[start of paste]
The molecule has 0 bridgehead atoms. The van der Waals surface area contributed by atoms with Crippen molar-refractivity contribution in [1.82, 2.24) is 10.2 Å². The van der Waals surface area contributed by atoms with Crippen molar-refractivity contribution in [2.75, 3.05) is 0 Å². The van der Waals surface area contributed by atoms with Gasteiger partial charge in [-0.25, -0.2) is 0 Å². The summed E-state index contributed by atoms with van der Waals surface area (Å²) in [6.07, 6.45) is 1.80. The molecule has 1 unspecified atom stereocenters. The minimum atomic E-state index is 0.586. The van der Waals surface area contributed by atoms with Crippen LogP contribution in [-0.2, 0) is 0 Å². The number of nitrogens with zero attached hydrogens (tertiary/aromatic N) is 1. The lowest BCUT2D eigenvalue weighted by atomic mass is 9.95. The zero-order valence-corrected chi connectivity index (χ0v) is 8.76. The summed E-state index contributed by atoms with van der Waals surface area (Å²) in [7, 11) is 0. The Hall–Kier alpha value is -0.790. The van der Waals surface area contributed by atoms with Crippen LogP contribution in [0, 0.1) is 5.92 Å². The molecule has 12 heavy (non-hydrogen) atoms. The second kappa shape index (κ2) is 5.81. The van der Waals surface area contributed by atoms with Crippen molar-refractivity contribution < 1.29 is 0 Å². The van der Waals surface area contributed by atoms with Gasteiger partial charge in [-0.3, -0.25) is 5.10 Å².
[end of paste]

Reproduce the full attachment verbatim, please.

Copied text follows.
The molecule has 0 bridgehead atoms. The van der Waals surface area contributed by atoms with Crippen molar-refractivity contribution in [1.82, 2.24) is 10.2 Å². The van der Waals surface area contributed by atoms with Crippen molar-refractivity contribution in [2.75, 3.05) is 0 Å². The van der Waals surface area contributed by atoms with Gasteiger partial charge in [-0.25, -0.2) is 0 Å². The summed E-state index contributed by atoms with van der Waals surface area (Å²) in [6.07, 6.45) is 1.80. The molecule has 1 unspecified atom stereocenters. The minimum atomic E-state index is 0.586. The van der Waals surface area contributed by atoms with Crippen LogP contribution in [-0.2, 0) is 0 Å². The number of nitrogens with zero attached hydrogens (tertiary/aromatic N) is 1. The lowest BCUT2D eigenvalue weighted by atomic mass is 9.95. The zero-order valence-corrected chi connectivity index (χ0v) is 8.76. The summed E-state index contributed by atoms with van der Waals surface area (Å²) in [7, 11) is 0. The Hall–Kier alpha value is -0.790. The van der Waals surface area contributed by atoms with Crippen LogP contribution in [0, 0.1) is 5.92 Å². The molecule has 12 heavy (non-hydrogen) atoms. The second kappa shape index (κ2) is 5.81. The van der Waals surface area contributed by atoms with Crippen molar-refractivity contribution < 1.29 is 0 Å². The van der Waals surface area contributed by atoms with Gasteiger partial charge in [-0.3, -0.25) is 5.10 Å².